Life from an 'RNA World'?


The beginning of life itself is the greatest quandary for the evolutionary paradigm. What came first in the supposed primordial soup from which life sprung? Was it DNA, proteins, or RNA? The cell uses all three types of these interdependent biomolecules to function, and one cannot exist without the other two. DNA is made and replicated by proteins and the assistance of various RNA molecules. RNA is copied from DNA with the aid of proteins. Proteins are made via RNA and other proteins, and the sequences of all these proteins are encoded in DNA. From an organic chemical perspective alone, life spontaneously generating from non-life via random evolutionary processes is essentially impossible.

But evolutionists have big imaginations in their quest to reject the obvious observable facts of science. One of the most popular of these fictional scenarios is that life somehow started in an "RNA world." This theory postulates that RNA molecules were the precursors to both DNA and proteins—acting as both a template and also having enzymatic qualities of certain proteins to enable the copying of RNAs. But information is an absolute prerequisite for any cellular biomolecule to have any function whatsoever, including RNA.

A press release covered a recent study claiming to provide evidence of such an RNA molecule from an RNA world. Gerald Joyce, the senior researcher of the project stated, "This is probably the first time some of these complex RNA molecules have been synthesized with a ribozyme [a special RNA enzyme] since the end of the RNA world four billion years ago."1 Joyce is referring to a new ribozyme created in his lab under highly controlled conditions and with specific human-directed processes that can replicate short lengths of RNA efficiently—RNA about 24 bases in length. However, the molecule could not replicate itself, only very short RNAs were replicated under highly controlled human-engineered conditions. Hardly a shining example of evidence for an RNA world.

Does this laboratory effort really represent random naturalistic evolution or add any support to the evolutionary enigma of origins? First, it should be noted that no portion of this experiment was conducted under "primitive Earth conditions" thought to be present some 4 billion years ago. Rather, the experiments were conducted using high-tech laboratory equipment, under a highly controlled environment using specific solutions of complex man-made chemical reagents, and highly trained laboratory personnel. Thus, the claim that "in vitro evolution" produced this new ribozyme is very deceiving. One only has to read the Materials and Methods of the research paper along with the published supplemental material to realize the incredible amount of human ingenuity and engineering that went into executing this project.2,3 Nothing could be further from random materialistic processes.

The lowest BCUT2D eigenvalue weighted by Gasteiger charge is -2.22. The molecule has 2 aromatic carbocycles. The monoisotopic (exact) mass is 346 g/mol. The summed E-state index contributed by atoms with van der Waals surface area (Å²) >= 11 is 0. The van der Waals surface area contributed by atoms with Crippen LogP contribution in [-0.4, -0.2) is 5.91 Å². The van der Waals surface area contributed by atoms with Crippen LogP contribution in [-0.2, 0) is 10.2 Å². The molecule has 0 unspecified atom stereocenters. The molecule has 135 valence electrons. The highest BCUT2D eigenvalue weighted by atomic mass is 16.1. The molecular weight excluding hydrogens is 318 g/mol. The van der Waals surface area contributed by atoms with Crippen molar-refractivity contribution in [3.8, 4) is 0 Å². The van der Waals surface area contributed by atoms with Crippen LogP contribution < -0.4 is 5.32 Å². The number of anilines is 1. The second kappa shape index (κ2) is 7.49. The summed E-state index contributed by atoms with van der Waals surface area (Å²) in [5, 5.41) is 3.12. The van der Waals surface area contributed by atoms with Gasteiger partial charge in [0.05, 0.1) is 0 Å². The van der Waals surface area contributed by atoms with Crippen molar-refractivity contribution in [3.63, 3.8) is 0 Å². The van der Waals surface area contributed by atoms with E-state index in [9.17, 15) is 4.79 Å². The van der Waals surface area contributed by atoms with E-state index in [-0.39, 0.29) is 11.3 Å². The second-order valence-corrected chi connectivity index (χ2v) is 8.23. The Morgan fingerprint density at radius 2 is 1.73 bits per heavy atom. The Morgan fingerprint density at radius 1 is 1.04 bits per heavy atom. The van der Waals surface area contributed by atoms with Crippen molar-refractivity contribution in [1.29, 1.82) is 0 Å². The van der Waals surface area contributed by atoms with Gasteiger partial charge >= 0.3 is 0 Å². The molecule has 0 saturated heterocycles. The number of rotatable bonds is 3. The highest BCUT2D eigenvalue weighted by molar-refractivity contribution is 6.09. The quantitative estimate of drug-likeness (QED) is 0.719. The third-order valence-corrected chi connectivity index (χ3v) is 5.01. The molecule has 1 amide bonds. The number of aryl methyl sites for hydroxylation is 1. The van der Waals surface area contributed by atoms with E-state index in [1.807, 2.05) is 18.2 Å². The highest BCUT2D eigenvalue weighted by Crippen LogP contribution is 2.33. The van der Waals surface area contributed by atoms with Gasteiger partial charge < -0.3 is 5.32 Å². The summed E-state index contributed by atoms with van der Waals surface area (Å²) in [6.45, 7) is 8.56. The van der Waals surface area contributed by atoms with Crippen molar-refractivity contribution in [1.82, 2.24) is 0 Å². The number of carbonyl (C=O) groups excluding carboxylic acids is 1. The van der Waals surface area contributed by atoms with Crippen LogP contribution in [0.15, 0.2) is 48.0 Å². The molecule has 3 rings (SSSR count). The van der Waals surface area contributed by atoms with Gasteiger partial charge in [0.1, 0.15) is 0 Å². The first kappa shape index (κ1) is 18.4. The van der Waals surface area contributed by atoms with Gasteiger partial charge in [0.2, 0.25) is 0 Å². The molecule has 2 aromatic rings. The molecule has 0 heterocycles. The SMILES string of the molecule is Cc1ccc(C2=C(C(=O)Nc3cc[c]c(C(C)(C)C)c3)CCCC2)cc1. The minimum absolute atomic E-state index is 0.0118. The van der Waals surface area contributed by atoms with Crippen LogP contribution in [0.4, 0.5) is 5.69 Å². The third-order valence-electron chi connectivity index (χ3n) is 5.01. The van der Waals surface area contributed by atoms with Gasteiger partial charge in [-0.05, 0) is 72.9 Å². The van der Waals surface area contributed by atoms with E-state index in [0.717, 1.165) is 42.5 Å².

But perhaps more important than the fact this was a contrived and highly engineered man-made experiment is that the essential information in the complex sequence of unaltered ribozymes found in nature is another aspect of this scenario that evolution cannot account for.

Information is an abstract concept that is specific and organized for a purpose. In the living cell it is presented as genetic language within a context that gives it meaning and relevance; it is separate from biomolecules and does not occur by chance random processes, but instead can only be conveyed through an intelligent designer. Such is the case with all RNA, DNA, and protein sequences found in nature—including ribozyme sequences such as the one researched and modified in this study. Not only are the alleged random unguided processes of evolution incapable of creating new information by copying and mixing existing information, but evolution cannot explain the existence of complex information or where the very first chemical building blocks of RNA, DNA, and proteins came from to begin with.

Instead of supporting the naturalistic paradigm of life's origins, this new research report emphasizes how even the modification of pre-existing information toward a specific purpose requires immense levels of ingenuity and expertise, outcomes that chance processes can never achieve. The main lesson is that the complexity of life did not come about through a spontaneous, iterative process, but through the action of an Omnipotent Creator.

References

  1. The Scripps Research Institute. 2016. TSRI Scientists Take Big Step Toward Recreating Primordial 'RNA World' of Four Billion Years Ago. News Release. Posted on scripps.edu on August 15, 2016, accessed August 18, 2016.
  2. Horninga, D. P. and G. F. Joyce. 2016. Amplification of RNA by an RNA polymerase ribozyme. Proceedings National Academy of Sciences USA. Published ahead of print August 15, 2016. doi:10.1073/pnas.1610103113.
  3. Horninga, D. P. and G. F. Joyce. Supporting information. Proceedings National Academy of Sciences USA. 10.1073/pnas.1610103113

*Dr. Tomkins is Director of Life Sciences at the Institute for Creation Research and earned his Ph.D. in genetics from Clemson University.

Article posted on September 6, 2016.